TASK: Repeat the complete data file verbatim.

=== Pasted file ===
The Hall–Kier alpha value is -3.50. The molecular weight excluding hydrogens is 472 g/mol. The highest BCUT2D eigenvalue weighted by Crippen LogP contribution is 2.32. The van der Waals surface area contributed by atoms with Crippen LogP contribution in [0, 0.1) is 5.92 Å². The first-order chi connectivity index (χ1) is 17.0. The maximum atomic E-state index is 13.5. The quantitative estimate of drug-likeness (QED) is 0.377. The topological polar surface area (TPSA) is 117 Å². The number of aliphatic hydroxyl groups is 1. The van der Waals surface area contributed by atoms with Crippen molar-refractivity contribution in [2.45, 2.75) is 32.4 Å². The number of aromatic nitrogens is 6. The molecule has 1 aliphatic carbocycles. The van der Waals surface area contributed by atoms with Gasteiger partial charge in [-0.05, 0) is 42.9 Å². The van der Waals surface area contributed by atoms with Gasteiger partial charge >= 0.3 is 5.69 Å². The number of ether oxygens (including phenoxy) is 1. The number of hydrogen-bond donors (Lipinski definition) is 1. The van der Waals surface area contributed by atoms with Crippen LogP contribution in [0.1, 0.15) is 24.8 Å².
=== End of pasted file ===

The Hall–Kier alpha value is -3.50. The molecular weight excluding hydrogens is 472 g/mol. The highest BCUT2D eigenvalue weighted by Crippen LogP contribution is 2.32. The van der Waals surface area contributed by atoms with Crippen LogP contribution in [0, 0.1) is 5.92 Å². The first-order chi connectivity index (χ1) is 17.0. The maximum atomic E-state index is 13.5. The quantitative estimate of drug-likeness (QED) is 0.377. The topological polar surface area (TPSA) is 117 Å². The number of aliphatic hydroxyl groups is 1. The van der Waals surface area contributed by atoms with Crippen molar-refractivity contribution in [2.45, 2.75) is 32.4 Å². The number of aromatic nitrogens is 6. The molecule has 1 aliphatic carbocycles. The van der Waals surface area contributed by atoms with Gasteiger partial charge in [-0.05, 0) is 42.9 Å². The van der Waals surface area contributed by atoms with Gasteiger partial charge >= 0.3 is 5.69 Å². The number of ether oxygens (including phenoxy) is 1. The number of hydrogen-bond donors (Lipinski definition) is 1. The van der Waals surface area contributed by atoms with Crippen LogP contribution in [0.1, 0.15) is 24.8 Å².